It has been pointed out that the primary molecular mechanisms underlying genome evolution are 1) single nucleotide polymorphisms, 2) gene/segmental duplications, and 3) genome rearrangement. In addition, a “less-is-more” hypothesis has been proposed that argues loss of genetic material may also be a source of evolutionary change. Given these factors, what are we learning about their respective roles now that we can compare multiple primate genome sequences?
As we have pointed out repeatedly in this blog, the study of genetic influence on the brain is going to change our understanding of what a human is, how and why our thoughts are formed (and restricted) the way they are. This review surely puts the finger on the pulse and notes:
One of the most important findings to emerge from the latest human and primate genome-wide studies is that a fundamental assumption underlying this model has changed: the interspecies genomic changes are numerous and diverse, and, as a result, there appear to be many additional types of genomic mechanisms and features that could also be important to the evolution of lineage-specific traits. Given this new perspective, we now know that the degree of difference between our genome and that of the chimp depends on where, and how comprehensively, we look. The multitude of genomic differences that we now know exists should provide an abundance of fertile genomic ground from which important lineage-specific phenotypes, such as enhanced cognition, could have emerged.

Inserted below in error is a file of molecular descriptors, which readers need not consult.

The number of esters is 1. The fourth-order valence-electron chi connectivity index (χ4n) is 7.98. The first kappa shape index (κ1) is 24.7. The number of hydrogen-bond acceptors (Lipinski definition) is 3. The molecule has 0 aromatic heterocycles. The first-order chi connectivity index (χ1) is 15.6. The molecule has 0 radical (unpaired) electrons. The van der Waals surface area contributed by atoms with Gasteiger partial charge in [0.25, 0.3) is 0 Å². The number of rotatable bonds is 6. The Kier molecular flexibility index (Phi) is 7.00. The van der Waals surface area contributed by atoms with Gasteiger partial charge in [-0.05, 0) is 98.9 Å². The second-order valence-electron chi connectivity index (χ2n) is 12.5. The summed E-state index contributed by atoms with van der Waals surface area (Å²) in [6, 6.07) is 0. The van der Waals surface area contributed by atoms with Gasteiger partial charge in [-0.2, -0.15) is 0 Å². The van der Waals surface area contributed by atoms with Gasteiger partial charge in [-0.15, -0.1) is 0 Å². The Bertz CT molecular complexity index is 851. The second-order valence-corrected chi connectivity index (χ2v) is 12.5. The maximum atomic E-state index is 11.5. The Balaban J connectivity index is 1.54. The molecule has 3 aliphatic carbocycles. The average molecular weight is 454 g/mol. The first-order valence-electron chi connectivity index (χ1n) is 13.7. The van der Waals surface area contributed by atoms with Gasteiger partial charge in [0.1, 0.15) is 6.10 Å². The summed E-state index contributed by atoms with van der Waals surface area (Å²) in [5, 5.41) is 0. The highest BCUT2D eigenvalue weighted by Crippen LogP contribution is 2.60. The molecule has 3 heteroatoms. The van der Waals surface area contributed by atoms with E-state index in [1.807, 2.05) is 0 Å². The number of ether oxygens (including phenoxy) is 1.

Here is the abstract:
The jewels of our genome: the search for the genomic changes underlying the evolutionary unique capacities of the human brain
James M. Sikela
The recent publication of the initial sequence and analysis of the chimp genome allows us, for the first time, to compare our genome with that of our closest living evolutionary relative. With more primate genome sequences being pursued, and with other genome-wide, cross-species comparative techniques emerging, we are entering an era in which we will be able to carry out genomic comparisons of unprecedented scope and detail. These studies should yield a bounty of new insights about the genes and genomic features that are unique to our species as well as those that are unique to other primate lineages, and may begin to causally link some of these to lineage-specific phenotypic characteristics. The most intriguing potential of these new approaches will be in the area of evolutionary neurogenomics and in the possibility that the key human lineage–specific (HLS) genomic changes that underlie the evolution of the human brain will be identified. Such new knowledge should provide fresh insights into neuronal development and higher cognitive function and dysfunction, and may possibly uncover biological mechanisms for information storage, analysis, and retrieval never previously seen.
John Hawks has a very good discussion about this article.